The people sharing spaces on the sidewalk, or inside a bus or subway car, though, self-assemble as if in a theater where we perform civil society for each other. We remove our backpacks so more people can fit. We let people exit before we enter. Someone in front of us drops something, we pick it up for them. Tumlin has shown me this little street because it's scaled to let all that happen. “But I can't say my job is telling people about civility,” he says.
After he left Stanford and ended up at Nelson\Nygaard, Tumlin worked not only on that Octavia park but in cities from Seattle to Abu Dhabi. In fact, a lot of what he's planning for San Francisco would look familiar to the rest of the world. New York just closed 14th Street, a key crosstown boulevard, to private cars—a bus trip that took 17 minutes now takes just 10, and weekday ridership has been up 17 percent. Seattle's adding new homes and new transit. Oslo is banning cars from its city center. The center of Ghent in Belgium is divided into zones that transit can cross freely but cars can't. London charges drivers to enter downtown. And Paris—oh, man, Paris. After building miles of bike lanes and turning huge swaths of the city car-free, Mayor Anne Hidalgo has reduced car traffic by 22 percent. Her reelection campaign is predicated on eliminating 60,000 parking spaces and building a “city of 15 minutes,” where jobs, housing, and anything great is within a quarter-hour's trip—on foot, on bike, or on Metro.
That's all a ways off for San Francisco, but you can see the road ahead. As Tumlin and I pedal over to the long north-south artery of Van Ness Avenue, we have to dismount to get past a construction project, where workers are putting in separate lanes for bikes and buses. We hang a left on Market Street and pull into the new bike lanes tucked behind new boarding islands for buses, all built in preparation for Market's closure to private automotive traffic. (A proposal to set aside part of the San Francisco-to-Oakland Bay Bridge for buses is pending.)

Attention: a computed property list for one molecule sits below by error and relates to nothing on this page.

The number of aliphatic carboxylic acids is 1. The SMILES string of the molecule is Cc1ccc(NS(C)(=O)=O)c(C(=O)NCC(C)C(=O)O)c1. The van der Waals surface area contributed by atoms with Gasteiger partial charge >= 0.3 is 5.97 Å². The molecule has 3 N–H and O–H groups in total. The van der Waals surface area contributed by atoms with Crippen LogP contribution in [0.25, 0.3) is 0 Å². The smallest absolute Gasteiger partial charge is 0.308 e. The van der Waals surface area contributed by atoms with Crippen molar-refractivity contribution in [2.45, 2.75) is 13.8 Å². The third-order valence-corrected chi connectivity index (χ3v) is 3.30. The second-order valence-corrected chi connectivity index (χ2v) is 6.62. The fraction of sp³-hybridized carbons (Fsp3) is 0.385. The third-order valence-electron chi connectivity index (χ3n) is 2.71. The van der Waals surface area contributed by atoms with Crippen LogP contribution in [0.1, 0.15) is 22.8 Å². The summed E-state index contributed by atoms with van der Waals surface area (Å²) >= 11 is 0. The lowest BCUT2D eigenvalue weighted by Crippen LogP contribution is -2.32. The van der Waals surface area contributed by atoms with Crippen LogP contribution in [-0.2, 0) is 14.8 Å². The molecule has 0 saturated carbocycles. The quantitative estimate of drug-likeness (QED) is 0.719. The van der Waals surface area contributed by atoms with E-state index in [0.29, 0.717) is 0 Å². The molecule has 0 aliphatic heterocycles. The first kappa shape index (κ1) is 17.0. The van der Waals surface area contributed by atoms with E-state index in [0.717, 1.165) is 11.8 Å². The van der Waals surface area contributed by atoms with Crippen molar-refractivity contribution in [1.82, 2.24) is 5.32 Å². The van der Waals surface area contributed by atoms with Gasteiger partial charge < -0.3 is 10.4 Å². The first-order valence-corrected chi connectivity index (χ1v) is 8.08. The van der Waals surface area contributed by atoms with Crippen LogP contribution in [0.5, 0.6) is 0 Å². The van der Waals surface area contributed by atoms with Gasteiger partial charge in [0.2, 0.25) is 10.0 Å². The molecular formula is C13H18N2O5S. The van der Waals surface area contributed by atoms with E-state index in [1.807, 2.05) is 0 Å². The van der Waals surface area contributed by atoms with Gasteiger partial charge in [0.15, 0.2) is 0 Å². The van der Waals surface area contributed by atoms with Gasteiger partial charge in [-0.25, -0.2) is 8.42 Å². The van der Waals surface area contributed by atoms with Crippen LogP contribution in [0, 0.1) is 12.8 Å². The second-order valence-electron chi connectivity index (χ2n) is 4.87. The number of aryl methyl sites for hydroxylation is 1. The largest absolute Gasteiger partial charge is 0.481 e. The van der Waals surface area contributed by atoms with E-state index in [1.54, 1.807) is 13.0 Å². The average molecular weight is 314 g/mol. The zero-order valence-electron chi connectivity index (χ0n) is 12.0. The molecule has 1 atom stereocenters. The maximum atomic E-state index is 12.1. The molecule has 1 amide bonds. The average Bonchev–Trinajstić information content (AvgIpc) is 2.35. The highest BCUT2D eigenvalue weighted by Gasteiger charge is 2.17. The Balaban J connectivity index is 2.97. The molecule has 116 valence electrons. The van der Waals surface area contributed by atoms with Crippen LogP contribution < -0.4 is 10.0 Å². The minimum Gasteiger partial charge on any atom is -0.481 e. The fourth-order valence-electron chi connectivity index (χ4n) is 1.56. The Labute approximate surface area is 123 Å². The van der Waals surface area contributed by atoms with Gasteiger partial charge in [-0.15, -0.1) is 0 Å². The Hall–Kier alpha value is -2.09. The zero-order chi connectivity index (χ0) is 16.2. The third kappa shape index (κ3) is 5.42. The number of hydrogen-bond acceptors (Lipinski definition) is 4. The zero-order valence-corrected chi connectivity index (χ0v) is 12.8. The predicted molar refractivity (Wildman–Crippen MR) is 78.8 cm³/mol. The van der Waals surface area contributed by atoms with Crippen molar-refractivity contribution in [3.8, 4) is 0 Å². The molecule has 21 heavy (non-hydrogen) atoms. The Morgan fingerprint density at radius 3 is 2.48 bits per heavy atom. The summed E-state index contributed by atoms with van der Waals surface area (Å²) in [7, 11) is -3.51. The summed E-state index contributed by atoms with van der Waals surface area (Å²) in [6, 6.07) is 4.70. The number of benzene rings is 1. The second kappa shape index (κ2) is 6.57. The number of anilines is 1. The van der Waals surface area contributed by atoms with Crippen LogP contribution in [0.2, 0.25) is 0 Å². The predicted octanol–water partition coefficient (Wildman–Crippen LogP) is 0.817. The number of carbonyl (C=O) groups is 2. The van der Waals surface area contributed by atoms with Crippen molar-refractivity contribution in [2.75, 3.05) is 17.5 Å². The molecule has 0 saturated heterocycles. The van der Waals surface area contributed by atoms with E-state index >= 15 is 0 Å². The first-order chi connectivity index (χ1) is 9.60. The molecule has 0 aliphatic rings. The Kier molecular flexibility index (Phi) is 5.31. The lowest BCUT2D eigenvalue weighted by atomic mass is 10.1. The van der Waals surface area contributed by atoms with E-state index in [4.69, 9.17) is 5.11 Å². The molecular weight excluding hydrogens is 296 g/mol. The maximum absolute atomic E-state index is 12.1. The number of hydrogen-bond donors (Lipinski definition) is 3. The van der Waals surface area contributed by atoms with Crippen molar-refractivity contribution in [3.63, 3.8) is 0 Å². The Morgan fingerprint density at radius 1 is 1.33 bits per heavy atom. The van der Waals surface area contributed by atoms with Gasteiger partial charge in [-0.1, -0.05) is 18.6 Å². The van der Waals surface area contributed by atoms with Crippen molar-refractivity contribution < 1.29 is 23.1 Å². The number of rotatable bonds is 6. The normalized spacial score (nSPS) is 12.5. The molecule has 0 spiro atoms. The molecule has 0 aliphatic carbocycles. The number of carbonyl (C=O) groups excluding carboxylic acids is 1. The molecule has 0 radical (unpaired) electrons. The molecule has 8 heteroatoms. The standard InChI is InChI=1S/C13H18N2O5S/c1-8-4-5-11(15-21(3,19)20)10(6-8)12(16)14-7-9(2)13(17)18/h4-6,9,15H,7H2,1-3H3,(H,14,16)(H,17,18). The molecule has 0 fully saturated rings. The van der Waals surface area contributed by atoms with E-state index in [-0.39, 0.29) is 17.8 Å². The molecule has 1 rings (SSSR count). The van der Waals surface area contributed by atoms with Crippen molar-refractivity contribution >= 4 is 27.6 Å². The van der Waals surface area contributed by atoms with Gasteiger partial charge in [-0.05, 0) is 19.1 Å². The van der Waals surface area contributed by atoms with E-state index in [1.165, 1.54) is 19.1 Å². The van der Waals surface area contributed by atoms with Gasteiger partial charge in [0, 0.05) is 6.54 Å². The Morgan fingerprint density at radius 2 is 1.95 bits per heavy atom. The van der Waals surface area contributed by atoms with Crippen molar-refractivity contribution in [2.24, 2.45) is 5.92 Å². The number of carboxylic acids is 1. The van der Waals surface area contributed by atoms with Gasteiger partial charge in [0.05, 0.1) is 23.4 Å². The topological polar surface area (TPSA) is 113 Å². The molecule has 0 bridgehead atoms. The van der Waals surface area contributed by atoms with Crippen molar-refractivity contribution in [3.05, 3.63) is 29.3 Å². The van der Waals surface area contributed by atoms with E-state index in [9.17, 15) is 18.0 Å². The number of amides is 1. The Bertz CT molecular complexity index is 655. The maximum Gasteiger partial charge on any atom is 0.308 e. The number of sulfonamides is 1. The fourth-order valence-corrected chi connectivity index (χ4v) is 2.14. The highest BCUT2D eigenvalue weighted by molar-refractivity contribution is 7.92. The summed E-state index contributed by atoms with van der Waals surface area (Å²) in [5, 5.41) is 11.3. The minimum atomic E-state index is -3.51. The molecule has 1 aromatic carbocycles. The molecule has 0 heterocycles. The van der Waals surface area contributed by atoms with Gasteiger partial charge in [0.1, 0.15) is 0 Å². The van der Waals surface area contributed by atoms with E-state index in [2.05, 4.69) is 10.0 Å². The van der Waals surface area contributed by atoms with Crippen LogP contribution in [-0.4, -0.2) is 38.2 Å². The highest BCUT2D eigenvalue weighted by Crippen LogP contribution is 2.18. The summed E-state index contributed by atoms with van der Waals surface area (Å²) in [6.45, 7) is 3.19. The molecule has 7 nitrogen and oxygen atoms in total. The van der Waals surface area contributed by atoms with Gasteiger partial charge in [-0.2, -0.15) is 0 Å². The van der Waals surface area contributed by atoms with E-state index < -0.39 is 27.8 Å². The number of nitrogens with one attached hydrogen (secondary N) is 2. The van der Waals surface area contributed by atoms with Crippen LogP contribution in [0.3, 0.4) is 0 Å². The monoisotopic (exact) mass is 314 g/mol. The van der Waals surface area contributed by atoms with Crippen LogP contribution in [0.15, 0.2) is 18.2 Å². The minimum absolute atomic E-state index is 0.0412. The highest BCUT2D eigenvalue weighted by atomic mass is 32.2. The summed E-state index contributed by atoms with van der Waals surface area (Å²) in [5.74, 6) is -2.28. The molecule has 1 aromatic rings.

Of course there are obstacles. At one point on our ride, the bike lane we're following takes a sudden turn away from the curb, out into traffic, and then quickly back inward again. Thanks to the litigious, whiny owner of the store we have just passed, the bike lane zigzags around exactly one car's worth of parking. And, acceding to local demand, the transit agency built a handful of the city's new trolley-boarding platforms with a single parking space, positioned so that a car in that spot blocks the doors of an entire trolley car. “While at the citywide level, I think we could all agree that the safety of transit riders is more important than a single parking space,” Tumlin says wryly, “at the block level, it becomes more challenging.”
The Mission Bay neighborhood, south of the Giants' baseball stadium, used to be wetland, industrial buildings, and parking lots. Now Tumlin and I ride through a gleaming new town, built higher and denser than most of the city, threaded through with a burgeoning UC San Francisco campus. At a park that has become a semipermanent cluster of food trucks, Tumlin and I lock up the bikes and get food. Surrounded by med school students nursing brunch cocktails, we talk about a special irony of his new job. Everything he's trying to do is the philosophical opposite of the plans a bunch of powerful technology companies just a few miles away have for disrupting cars.